Lesions of NCM in adult males (Gobes and Bolhuis, 2007) suppress this behavioral preference for the tutor-song
November 19, 2021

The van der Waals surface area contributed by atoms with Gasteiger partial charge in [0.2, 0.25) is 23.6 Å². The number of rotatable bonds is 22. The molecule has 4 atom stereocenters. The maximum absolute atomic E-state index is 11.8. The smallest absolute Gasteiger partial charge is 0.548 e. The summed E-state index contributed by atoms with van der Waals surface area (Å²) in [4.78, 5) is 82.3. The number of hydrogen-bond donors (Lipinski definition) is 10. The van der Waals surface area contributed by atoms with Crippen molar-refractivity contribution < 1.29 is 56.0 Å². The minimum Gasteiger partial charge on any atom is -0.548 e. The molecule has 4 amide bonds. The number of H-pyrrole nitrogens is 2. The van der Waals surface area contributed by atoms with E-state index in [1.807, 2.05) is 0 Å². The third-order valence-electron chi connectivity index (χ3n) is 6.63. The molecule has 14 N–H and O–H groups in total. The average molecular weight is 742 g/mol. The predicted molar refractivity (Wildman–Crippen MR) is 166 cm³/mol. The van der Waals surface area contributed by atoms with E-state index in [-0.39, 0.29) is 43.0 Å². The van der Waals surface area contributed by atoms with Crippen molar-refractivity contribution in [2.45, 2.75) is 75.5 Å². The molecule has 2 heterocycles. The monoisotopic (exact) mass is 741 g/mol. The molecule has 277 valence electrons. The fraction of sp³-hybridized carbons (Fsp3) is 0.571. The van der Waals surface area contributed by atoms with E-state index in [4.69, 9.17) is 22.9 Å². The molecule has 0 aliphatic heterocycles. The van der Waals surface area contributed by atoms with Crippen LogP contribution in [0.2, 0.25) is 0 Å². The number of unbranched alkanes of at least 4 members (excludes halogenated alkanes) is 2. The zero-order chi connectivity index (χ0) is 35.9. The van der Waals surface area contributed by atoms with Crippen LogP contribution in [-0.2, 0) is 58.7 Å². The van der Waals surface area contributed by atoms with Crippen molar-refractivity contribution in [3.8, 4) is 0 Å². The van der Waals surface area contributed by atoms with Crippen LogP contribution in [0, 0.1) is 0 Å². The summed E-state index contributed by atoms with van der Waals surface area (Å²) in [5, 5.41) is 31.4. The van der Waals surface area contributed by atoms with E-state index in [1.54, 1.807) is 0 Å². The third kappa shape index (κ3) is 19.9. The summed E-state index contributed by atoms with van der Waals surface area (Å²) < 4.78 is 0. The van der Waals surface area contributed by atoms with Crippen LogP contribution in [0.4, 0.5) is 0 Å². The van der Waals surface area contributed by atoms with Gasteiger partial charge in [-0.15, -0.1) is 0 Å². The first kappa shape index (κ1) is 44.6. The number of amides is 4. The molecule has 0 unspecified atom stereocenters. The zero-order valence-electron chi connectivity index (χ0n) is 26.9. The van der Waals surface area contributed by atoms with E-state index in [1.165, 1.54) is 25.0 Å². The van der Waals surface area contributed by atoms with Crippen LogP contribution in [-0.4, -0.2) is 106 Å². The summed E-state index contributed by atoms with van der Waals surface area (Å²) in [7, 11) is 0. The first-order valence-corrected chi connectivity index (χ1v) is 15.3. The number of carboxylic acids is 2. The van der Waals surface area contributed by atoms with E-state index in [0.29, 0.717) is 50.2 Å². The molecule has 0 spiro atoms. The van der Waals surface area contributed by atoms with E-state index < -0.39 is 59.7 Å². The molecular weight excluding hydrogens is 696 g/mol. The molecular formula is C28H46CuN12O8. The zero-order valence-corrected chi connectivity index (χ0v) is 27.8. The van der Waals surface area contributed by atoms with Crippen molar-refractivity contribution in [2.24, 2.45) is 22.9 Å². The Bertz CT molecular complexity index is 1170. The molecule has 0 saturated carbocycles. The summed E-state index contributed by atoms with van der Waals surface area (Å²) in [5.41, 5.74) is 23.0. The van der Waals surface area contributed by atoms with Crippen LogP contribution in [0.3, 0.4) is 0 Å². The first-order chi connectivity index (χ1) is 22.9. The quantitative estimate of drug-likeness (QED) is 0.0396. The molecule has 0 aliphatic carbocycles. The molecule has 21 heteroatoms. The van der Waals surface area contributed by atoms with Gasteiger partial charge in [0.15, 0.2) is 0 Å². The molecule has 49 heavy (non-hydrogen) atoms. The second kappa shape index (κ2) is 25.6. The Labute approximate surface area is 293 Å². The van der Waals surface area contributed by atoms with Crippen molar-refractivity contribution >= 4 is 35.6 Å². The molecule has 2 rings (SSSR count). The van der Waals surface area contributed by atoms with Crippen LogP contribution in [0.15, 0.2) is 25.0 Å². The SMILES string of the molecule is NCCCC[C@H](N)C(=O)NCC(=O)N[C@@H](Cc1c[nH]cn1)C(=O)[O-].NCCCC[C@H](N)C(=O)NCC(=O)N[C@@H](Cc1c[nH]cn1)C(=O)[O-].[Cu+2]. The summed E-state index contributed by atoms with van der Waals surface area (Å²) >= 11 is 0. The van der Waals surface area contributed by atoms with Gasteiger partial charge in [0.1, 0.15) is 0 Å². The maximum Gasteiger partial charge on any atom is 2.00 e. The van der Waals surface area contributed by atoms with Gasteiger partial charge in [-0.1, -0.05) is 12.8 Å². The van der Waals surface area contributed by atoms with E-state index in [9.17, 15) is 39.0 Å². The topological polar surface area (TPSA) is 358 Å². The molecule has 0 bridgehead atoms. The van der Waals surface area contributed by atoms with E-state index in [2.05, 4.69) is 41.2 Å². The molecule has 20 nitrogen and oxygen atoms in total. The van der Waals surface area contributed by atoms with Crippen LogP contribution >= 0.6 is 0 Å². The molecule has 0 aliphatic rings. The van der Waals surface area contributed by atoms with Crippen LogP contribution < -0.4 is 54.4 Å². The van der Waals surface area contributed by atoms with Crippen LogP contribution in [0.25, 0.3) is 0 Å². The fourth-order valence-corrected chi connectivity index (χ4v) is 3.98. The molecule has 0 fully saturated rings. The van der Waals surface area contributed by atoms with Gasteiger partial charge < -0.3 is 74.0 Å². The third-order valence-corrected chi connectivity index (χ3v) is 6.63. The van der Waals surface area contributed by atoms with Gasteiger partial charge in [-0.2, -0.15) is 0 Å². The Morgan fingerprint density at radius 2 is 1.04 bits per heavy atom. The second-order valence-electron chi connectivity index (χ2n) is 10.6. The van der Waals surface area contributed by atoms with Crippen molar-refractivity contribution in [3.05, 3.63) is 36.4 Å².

Lesions of NCM in adult males (Gobes and Bolhuis, 2007) suppress this behavioral preference for the tutor-song. auditory processing, is usually increased by a socially relevant stimulus, acts rapidly to shape belief of subsequent stimuli experienced during interpersonal interactions, and modulates behavioral responses to these stimuli. Brain estrogens are likely to function similarly in both songbird sexes because aromatase and estrogen receptors are present in both male and female forebrain. Estrogenic modulation of belief in songbirds and perhaps other animals could fine-tune male advertising signals and female ability to discriminate them, facilitating mate selection by modulating behaviors. Keywords: Estrogens, Songbird, Social Context, Auditory Belief Although estrogens have long been acknowledged for their role in facilitating female behavioral responses to sexual stimuli, there has been a recent explosion of information that suggests a significant estrogenic influence on brain structures that serve learning and memory processes in both sexes. The 1990s brought a series of studies which showed that cellular effects of estrogens could mediate changes in memory function. For example, the hippocampus, a structure that is important in memory formation, was shown to undergo morphological changes in response to naturally fluctuating or experimentally manipulated estrogens in females, and electrophysiological responses in hippocampal slice preparations were changed when estradiol (specifically, 17-estradiol; E2) was added to the bath (Gould et al., TUG-770 1990; Woolley, 1992; Woolley et al., 1996; Wong and Moss, 1992). Systemic injection and intra-hippocampal estradiol infusion improved performance on learning tasks in rodents (Packard, 1998). These kinds of results support the proposal that memory deficits in perimenopausal and/or menopausal women might result from estradiol deficiency (for discussion see Frick, 2009; Shors, 2005). If so, some form of estrogen therapy could safeguard against memory loss. In addition, immunohistochemical and electrophysiological experiments have identified both classical (ER, ER) and novel (e.g. ERx, GPR-30) estrogen receptors on neuronal membranes, allowing estrogens to influence cellular physiology rapidly through non-genomic mechanisms, in addition to the classical steroid mechanism in which an estrogen binds to its intra-cellular receptors and ultimately influences gene transcription (reviewed in Woolley, 2007; McEwen, 2001; Mermelstein and Micevych, 2008; Roepke et al., 2011; Kelly and Levin, 2001). Our understanding of the proximate effects of estrogens on behavior has been advanced (and complicated) by the discovery of classical, and novel estrogen receptors in the brains of mammalian (McEwen, 2001; Simerly et al., 1990; Toran-Allerand, 2003; Rabbit Polyclonal to c-Jun (phospho-Tyr170) Taylor and Al-Azzawi, 2000; Kuiper et al., 1998) and non-mammalian species, including birds (Gahr, 2001; Ball et al., 2002; Saldanha et al., 2000), frogs (Chakroborty and Burmeister, 2010), and fish (Forlano et al., 2005; Pellegrini et al., 2005). In addition, the enzyme aromatase, which converts androgens to estrogens, also has been identified within male and female brains of many species (Callard et al., 1978; Saldanha et al., 2000; Beigon et al., 2010; Azcotia et al.; 2011; Forlano et al., 2005; Balthazart et al., 1996), allowing for the possibility that estrogens could be produced TUG-770 and act on nearby receptors to influence brain activity (Saldanha et al., 2011). Recent anatomical and physiological studies (Charitidi and Canlon, 2010) have also located intra- and extra-nuclear ERs at all levels of the auditory TUG-770 system from the inner hair cells to the cortex, encouraging research to discover their function in these auditory structures. Decades of work revealing estrogenic influences on behavior, its diverse mechanisms and sites of action, now provide an exciting opportunity to determine how estradiol and other estrogens modulate brain function and alter behavioral responses to stimuli. Even more challenging is to inquire how estrogenic interactions influence behaviors occurring within a realistic ethological context and time frame. Thirty years ago, TUG-770 experimenters in this field proposed the idea that hormones could modulate behaviors on a minute-to-minute basis (Harding, 1981; Wingfield, 1985). In addition, hormones can act in a region/steroid-specific manner.